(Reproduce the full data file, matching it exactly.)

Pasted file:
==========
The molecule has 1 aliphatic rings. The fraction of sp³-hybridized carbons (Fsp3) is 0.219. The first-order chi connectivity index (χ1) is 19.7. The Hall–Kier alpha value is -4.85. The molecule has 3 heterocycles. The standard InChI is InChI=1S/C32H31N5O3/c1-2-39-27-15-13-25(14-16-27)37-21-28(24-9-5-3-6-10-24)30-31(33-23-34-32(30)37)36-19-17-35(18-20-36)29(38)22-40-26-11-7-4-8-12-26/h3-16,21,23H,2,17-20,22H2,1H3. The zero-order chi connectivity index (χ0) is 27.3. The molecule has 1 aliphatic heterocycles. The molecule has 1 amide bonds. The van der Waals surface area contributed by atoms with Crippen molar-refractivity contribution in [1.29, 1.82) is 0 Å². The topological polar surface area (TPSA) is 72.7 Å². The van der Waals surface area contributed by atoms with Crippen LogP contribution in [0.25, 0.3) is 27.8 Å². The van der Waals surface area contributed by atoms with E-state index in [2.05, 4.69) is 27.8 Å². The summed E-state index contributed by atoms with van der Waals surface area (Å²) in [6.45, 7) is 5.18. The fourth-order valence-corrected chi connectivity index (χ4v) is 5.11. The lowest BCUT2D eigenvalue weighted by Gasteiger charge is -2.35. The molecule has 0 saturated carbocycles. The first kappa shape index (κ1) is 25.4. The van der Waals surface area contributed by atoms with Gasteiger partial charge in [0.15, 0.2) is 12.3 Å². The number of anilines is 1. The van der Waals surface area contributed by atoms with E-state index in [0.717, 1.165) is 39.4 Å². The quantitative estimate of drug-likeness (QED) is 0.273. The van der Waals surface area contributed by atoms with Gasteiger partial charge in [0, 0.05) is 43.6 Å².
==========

The molecule has 1 aliphatic rings. The fraction of sp³-hybridized carbons (Fsp3) is 0.219. The first-order chi connectivity index (χ1) is 19.7. The Hall–Kier alpha value is -4.85. The molecule has 3 heterocycles. The standard InChI is InChI=1S/C32H31N5O3/c1-2-39-27-15-13-25(14-16-27)37-21-28(24-9-5-3-6-10-24)30-31(33-23-34-32(30)37)36-19-17-35(18-20-36)29(38)22-40-26-11-7-4-8-12-26/h3-16,21,23H,2,17-20,22H2,1H3. The zero-order chi connectivity index (χ0) is 27.3. The molecule has 1 aliphatic heterocycles. The molecule has 1 amide bonds. The van der Waals surface area contributed by atoms with Crippen molar-refractivity contribution in [1.29, 1.82) is 0 Å². The topological polar surface area (TPSA) is 72.7 Å². The van der Waals surface area contributed by atoms with Crippen LogP contribution in [0.25, 0.3) is 27.8 Å². The van der Waals surface area contributed by atoms with E-state index in [2.05, 4.69) is 27.8 Å². The summed E-state index contributed by atoms with van der Waals surface area (Å²) in [6.45, 7) is 5.18. The fourth-order valence-corrected chi connectivity index (χ4v) is 5.11. The lowest BCUT2D eigenvalue weighted by Gasteiger charge is -2.35. The molecule has 0 saturated carbocycles. The first kappa shape index (κ1) is 25.4. The van der Waals surface area contributed by atoms with Gasteiger partial charge in [0.15, 0.2) is 12.3 Å². The number of anilines is 1. The van der Waals surface area contributed by atoms with E-state index in [0.717, 1.165) is 39.4 Å². The quantitative estimate of drug-likeness (QED) is 0.273. The van der Waals surface area contributed by atoms with Gasteiger partial charge in [0, 0.05) is 43.6 Å².